The Odyssey, though named for the great warrior and story focus Odysseus, cannot be soley regarded as a single man’s journey. The growth in intellect, maturity, and strength the Odysseus undergoes is reflected distinctly in his son, Telemachus. In the first books, other characters continue to treat him much as a child, and in many respects, Telemachus still acts like one. The first few books illustrate the relationship between Telemachus and his father, a father he has barely known. When Odysseus left his wife and child, Telemachus was still an infant.
For his want of a father, Athena acts as a mentor to him; particularly when she gives him the courage to journey from his home in search of his father. Had he not the courage here, he could not have stood against the suitors’ wills in the final books. Telemachus’s emotional growth is key to the paralleling storylines. When Menelaus mentions his father, the young Telemachus breaks down in tears, betraying his immaturity. However, the pride he feels leaving Sparta hints at the courage he shows in later books, aiding Odysseus against the suitors.
Odysseus faces a similar situation. He, like Telemachus, worries about his family Penelope in particular and kingdom, possibly triggered by Proteus’ mention of Agamemnon, who was killed by his own wife. The titular hero of this epic romance laments his seeming fate and the deaths of his crew, but continues with the courage and hope of reaching home. It seems that Odysseus learns little, unlike Telemachus, but not by any fault of his own, I think. He may simply be the epitome of Greek standards, clever and noble as he often is, and actually has little room to grow.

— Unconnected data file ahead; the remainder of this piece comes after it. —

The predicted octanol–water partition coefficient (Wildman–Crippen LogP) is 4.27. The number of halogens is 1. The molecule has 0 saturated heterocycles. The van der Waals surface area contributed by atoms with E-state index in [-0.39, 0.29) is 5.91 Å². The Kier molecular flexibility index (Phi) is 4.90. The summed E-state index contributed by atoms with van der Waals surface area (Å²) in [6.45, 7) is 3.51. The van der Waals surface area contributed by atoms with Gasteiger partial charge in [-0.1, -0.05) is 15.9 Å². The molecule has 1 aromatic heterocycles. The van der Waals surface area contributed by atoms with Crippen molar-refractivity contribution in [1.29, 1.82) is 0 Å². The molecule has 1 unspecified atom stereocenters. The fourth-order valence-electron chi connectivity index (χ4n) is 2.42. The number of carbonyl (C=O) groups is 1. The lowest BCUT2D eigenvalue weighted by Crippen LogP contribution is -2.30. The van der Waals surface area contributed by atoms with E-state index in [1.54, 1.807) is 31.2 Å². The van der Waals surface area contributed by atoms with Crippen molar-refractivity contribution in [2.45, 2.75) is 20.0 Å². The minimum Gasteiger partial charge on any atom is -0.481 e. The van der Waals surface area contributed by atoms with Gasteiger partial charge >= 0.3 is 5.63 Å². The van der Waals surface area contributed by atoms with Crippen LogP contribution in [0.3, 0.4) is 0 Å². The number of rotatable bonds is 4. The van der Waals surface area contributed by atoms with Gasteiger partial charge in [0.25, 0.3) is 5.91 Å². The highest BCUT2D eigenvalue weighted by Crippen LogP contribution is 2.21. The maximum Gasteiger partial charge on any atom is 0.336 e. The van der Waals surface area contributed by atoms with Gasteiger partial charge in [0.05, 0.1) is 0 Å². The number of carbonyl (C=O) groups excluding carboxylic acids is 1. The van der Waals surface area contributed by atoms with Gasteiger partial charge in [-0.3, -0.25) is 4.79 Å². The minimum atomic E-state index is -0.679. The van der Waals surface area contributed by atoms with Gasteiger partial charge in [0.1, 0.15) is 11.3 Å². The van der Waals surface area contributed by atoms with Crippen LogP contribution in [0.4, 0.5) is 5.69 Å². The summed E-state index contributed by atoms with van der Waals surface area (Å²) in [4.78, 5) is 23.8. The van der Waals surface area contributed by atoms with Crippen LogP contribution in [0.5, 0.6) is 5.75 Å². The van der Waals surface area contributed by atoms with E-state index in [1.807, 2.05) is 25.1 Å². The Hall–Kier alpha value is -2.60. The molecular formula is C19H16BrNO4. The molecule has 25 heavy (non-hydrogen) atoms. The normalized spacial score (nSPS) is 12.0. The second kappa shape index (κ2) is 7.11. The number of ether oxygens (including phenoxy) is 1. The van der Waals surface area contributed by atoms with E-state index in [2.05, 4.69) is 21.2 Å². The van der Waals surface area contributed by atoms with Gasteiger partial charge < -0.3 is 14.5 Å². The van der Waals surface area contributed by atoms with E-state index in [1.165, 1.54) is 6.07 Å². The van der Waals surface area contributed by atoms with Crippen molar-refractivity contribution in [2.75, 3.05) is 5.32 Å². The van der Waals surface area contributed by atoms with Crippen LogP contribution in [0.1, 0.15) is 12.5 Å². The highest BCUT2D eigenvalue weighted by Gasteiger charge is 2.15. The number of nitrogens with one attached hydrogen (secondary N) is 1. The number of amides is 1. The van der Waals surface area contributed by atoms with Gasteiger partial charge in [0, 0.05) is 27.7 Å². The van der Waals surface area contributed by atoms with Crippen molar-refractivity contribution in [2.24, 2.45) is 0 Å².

For Telemachus, the goals he sets reflect the maturity he gains: to reach a level of adulthood and to stand by his father’s side, to protect his family and kingdom, and most importantly, to be respected as a man. At the story’s onset, Telemachus can bee seen as an inactive young prince. When the challenges rise, however, Telemachus himself rises to meet them. He challenges the suitors with his divinely-inspired courage, and, though not completely effective, he surprised them a great deal with his authority as he did with his own mother in later books.
Telemachus undoubtedly gains a new awareness, not only about his father, but also about the kingdom, his mother, and the role he needed to play. By the end of his long emotional journey, Telemachus realizes what it takes to be a man; a feat which could not have been possible without his escapades to Pylos and Sparta. The key moment, the point at which Telemachus exceeds even his own expectations if not dreams, comes when Penelope offers the challenge of Odysseus’ bow. Each of the suitors tries and fails, but Telemachus makes the same bid for his birthright; he could have strung the bow, but for his father’s signal not to.
Had Telemachus succeeded, he would have been fully grown, but at the mercy of the vengeful suitors. Odysseus’ revelation catches them off-guard enough to make his assault. Telemachus, we can safely assume, will someday assume his father’s place as hero and king of Ithaca, because he undergoes parallel ordeals and is a match in strength and courage. The Odyssey creates a parallel for readers, between Odysseus and Telemachus, father and son. Telemachus learns the role of his father, the king of Ithaca, in order to follow in his footsteps.
The two are compared in the poem from every aspect, Telemachus at home often acting as a distant foil for Odysseus. However, in analyzing The Odyssey, one may also presume that Homer had not intended for the Telemachus to be as great a hero as his father had. This may be due to the fact that he never fought in the Trojan War (his setting, unlike his father’s, is a time of peace); but more notably, although he has matured, Telemachus never has the opportunity to learn through hardship, like his father.